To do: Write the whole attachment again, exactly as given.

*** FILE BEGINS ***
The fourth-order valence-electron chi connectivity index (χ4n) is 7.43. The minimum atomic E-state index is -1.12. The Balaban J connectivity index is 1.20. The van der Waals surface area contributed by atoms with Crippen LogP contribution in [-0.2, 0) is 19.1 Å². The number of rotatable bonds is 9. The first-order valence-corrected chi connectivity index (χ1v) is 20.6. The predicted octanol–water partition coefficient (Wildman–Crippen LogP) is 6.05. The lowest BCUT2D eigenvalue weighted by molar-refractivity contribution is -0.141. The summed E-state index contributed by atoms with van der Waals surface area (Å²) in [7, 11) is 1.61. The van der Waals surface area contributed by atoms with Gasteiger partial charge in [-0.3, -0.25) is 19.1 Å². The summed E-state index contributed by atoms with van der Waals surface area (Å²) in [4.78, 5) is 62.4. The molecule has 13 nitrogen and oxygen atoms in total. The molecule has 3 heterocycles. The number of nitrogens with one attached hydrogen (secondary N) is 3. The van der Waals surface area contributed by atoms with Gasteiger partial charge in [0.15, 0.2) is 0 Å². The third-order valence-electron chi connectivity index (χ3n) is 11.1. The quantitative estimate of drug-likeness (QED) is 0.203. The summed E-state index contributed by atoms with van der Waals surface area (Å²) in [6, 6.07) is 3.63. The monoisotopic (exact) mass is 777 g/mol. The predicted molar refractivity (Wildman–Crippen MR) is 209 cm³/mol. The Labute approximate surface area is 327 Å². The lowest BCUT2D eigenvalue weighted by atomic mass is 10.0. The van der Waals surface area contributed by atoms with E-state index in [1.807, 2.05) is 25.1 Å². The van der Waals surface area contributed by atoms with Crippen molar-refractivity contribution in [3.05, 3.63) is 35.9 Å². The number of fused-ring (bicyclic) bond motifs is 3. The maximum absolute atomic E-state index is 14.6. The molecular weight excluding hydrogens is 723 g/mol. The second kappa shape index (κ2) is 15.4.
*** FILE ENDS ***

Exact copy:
The fourth-order valence-electron chi connectivity index (χ4n) is 7.43. The minimum atomic E-state index is -1.12. The Balaban J connectivity index is 1.20. The van der Waals surface area contributed by atoms with Crippen LogP contribution in [-0.2, 0) is 19.1 Å². The number of rotatable bonds is 9. The first-order valence-corrected chi connectivity index (χ1v) is 20.6. The predicted octanol–water partition coefficient (Wildman–Crippen LogP) is 6.05. The lowest BCUT2D eigenvalue weighted by molar-refractivity contribution is -0.141. The summed E-state index contributed by atoms with van der Waals surface area (Å²) in [7, 11) is 1.61. The van der Waals surface area contributed by atoms with Gasteiger partial charge in [-0.3, -0.25) is 19.1 Å². The summed E-state index contributed by atoms with van der Waals surface area (Å²) in [4.78, 5) is 62.4. The molecule has 13 nitrogen and oxygen atoms in total. The molecule has 3 heterocycles. The number of nitrogens with one attached hydrogen (secondary N) is 3. The van der Waals surface area contributed by atoms with Gasteiger partial charge in [0.15, 0.2) is 0 Å². The third-order valence-electron chi connectivity index (χ3n) is 11.1. The quantitative estimate of drug-likeness (QED) is 0.203. The summed E-state index contributed by atoms with van der Waals surface area (Å²) in [6, 6.07) is 3.63. The monoisotopic (exact) mass is 777 g/mol. The predicted molar refractivity (Wildman–Crippen MR) is 209 cm³/mol. The Labute approximate surface area is 327 Å². The lowest BCUT2D eigenvalue weighted by atomic mass is 10.0. The van der Waals surface area contributed by atoms with E-state index in [1.807, 2.05) is 25.1 Å². The van der Waals surface area contributed by atoms with Crippen molar-refractivity contribution in [3.05, 3.63) is 35.9 Å². The number of fused-ring (bicyclic) bond motifs is 3. The maximum absolute atomic E-state index is 14.6. The molecular weight excluding hydrogens is 723 g/mol. The second kappa shape index (κ2) is 15.4.